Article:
Eastern Bluebird

probable Red-Eyed Vireo
(Thanks to Alan M. for help with this ID)

Barn Swallow

Peck's Skipper

House Sparrow (too bad!)

Peck's Skipper

Eastern Bluebird

Common Ringlet

Chipping Sparrow

Some of the Belted Galloways or "Belties" that live here
aka Oreo Cows

Eastern Bluebird

Peck's Skipper

Wednesday, May 29, 2013

Orchard Orioles

With it being another dark and dreary day, I decided to drive over to Wildwood Cemetery at lunch to check on the Blue Jay nest, something I could do from the car rather than risk a rainy hike in the woods.  None of my pictures came out too well, but I guess they serve to document what I saw.

As soon as I entered the cemetery, three Baltimore Orioles flew across the road in front of me.  Lynn, you must come visit in May some time!  I only managed one blurry photo, but you'll have to trust me when I say, I'm still seeing them regularly.

Baltimore Oriole

The jay was still incubating, but I the babies must be coming soon.  Blue Jays incubate for about 17-18 days.  I first noticed this nest on May 1st (I think they were constructing it then) but saw a Blue Jay sitting on it as early as May 9th.  It is possible that there were babies in the nest today.....the jay was looking into the nest a lot and poking about inside the nest....but I couldn't see them.

Blue Jay

baby American Robin

I just missed a parent coming and jamming some food down this baby Robin's throat.  Rats!

My iris at home were beaten down in last weekend's wind and rain, so it is nice to see that others survived the bad weather.

Orchard Oriole (male)

This was my 1st solo sighting of an adult male Orchard Oriole!

Orchard Oriole (female)

I was very excited that I had seen a new bird!  I looked up match.  I looked up match.  I couldn't think what else to look for, so I gave up and looked up the male Orchard Oriole that I had also seen.  And guess what, that's where I found the match in the female Orchard Oriole.  Go figure!  This did not add a new bird to my year list or life list, but was still a nice sighting, especially since it is a breeding bird.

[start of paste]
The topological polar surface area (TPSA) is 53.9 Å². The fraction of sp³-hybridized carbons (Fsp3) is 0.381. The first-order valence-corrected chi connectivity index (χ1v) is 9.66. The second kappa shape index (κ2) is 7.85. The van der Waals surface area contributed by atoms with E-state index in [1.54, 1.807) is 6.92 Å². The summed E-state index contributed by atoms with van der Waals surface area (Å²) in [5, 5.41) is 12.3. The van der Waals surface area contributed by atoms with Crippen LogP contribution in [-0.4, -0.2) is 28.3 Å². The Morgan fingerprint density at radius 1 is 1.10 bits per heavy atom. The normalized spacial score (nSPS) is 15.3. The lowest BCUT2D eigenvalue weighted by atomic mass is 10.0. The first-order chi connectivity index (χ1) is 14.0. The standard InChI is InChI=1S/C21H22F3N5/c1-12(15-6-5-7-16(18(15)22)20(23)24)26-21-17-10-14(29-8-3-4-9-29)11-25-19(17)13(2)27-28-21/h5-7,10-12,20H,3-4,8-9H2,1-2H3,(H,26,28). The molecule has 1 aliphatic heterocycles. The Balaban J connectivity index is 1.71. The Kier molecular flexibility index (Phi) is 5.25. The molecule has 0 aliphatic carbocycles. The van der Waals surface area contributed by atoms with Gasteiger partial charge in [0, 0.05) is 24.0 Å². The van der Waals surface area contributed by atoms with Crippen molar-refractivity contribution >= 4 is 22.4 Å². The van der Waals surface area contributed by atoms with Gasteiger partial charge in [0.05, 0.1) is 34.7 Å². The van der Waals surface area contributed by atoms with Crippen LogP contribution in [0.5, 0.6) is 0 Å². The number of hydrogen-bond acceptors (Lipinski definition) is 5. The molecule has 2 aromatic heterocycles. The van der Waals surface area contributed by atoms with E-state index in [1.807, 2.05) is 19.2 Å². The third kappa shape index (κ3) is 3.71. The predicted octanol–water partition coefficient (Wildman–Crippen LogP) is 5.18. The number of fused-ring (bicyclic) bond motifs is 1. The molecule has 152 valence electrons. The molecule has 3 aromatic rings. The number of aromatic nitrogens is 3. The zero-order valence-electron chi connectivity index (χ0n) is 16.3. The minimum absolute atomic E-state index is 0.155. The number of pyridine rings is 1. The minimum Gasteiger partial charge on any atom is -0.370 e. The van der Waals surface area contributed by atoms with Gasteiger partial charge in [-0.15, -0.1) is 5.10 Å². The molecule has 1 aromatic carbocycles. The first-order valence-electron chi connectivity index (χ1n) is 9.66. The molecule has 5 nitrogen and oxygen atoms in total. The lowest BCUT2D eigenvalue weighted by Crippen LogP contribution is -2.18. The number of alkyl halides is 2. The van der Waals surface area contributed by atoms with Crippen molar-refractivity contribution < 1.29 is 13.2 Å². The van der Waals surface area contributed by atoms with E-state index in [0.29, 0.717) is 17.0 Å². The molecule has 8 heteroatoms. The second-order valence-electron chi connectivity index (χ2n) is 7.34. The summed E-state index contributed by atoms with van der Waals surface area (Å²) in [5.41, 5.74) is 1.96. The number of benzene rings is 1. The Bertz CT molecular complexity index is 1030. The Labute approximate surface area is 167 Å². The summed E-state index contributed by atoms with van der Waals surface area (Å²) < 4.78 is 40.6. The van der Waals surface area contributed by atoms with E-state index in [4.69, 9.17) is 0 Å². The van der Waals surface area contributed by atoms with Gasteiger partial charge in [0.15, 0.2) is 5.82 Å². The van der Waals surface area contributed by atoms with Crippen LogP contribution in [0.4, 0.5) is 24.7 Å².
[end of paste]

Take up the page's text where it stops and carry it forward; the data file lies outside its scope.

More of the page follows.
Orchard Oriole (female)

Guess what she's up to?  This is a popular tree.  Last year I found a pair of Baltimore Orioles nesting here.

And, here's a brief video of a Red-Tailed Hawk's visit to this same tree where, needless to say, it was not welcome at all.

Red-Tailed Hawk
(getting mobbed by various nervous birds as if left the tree)

And you can see just how lovely our weather is today.  UGH.

Also seen:  Brown-Headed Cowbird, Red-Bellied Woodpecker, European Starlings, Mourning Dove, Northern Flicker, Northern Mockingbird, Eastern Kingbird, and Tree Swallow

[Click on any photo to see an enlargement.]

Springtime Darner

This was found in the wetlands in front of my house.

Tuesday, May 28, 2013

Return to Chestnut Hill Farm

I wanted a photo of a female Bobolink, so I headed back to Chestnut Hill Farm this morning.  The more I read about this bird, the more impressed I am by it.

The male Bobolink is the only American bird that is black on the bottom and white on the top with straw coloring on the back of its head.  That striking plumage is only during breeding season, however.  The rest of the year he resumes his overall drab coloring.   The female looks more like a sparrow, her coloring more camouflaged as is the case with most females.   Bobolinks live in grasslands and meadows during breeding season, making bulky cup nests of soft vegetative materials placed low in the grass.  (It's important to stay on the paths to avoid damage to nests!)

The Bobolink migrates 16,250 miles each way to and from South America, using both the earth's magnetic field and stars to navigate.  That's a huge trip by airplane never mind under one's own power!

When you go to Chestnut Hill Farm or any other Bobolink friendly habitat, you may not immediately see them.  They are typically low in the grass.  When I walk down the trail and they perceive me as a danger, they start popping up and calling and flying away.

This is the typical distant view

I saw a lot more males than females, but did catch a glimpse of two females, one of which cooperatively posed for a few photos.  The males do occasionally perch on higher grass stalks for pictures, too.